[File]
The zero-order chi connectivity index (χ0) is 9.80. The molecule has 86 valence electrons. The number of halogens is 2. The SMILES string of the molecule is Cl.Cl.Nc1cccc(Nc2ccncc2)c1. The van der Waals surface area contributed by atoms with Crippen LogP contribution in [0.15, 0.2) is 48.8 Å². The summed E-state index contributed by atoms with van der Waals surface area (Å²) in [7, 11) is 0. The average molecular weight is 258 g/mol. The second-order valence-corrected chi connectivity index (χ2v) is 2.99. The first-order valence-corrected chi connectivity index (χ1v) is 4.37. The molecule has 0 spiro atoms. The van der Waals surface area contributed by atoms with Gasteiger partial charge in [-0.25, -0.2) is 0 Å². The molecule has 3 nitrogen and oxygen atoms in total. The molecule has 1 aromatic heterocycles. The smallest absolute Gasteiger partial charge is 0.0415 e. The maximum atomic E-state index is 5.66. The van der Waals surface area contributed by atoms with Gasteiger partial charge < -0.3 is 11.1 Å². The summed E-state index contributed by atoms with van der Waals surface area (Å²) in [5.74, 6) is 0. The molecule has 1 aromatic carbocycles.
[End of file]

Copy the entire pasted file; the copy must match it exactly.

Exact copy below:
The zero-order chi connectivity index (χ0) is 9.80. The molecule has 86 valence electrons. The number of halogens is 2. The SMILES string of the molecule is Cl.Cl.Nc1cccc(Nc2ccncc2)c1. The van der Waals surface area contributed by atoms with Crippen LogP contribution in [0.15, 0.2) is 48.8 Å². The summed E-state index contributed by atoms with van der Waals surface area (Å²) in [7, 11) is 0. The average molecular weight is 258 g/mol. The second-order valence-corrected chi connectivity index (χ2v) is 2.99. The first-order valence-corrected chi connectivity index (χ1v) is 4.37. The molecule has 0 spiro atoms. The van der Waals surface area contributed by atoms with Gasteiger partial charge in [-0.25, -0.2) is 0 Å². The molecule has 3 nitrogen and oxygen atoms in total. The molecule has 1 aromatic heterocycles. The smallest absolute Gasteiger partial charge is 0.0415 e. The maximum atomic E-state index is 5.66. The van der Waals surface area contributed by atoms with Gasteiger partial charge < -0.3 is 11.1 Å². The summed E-state index contributed by atoms with van der Waals surface area (Å²) in [5.74, 6) is 0. The molecule has 1 aromatic carbocycles.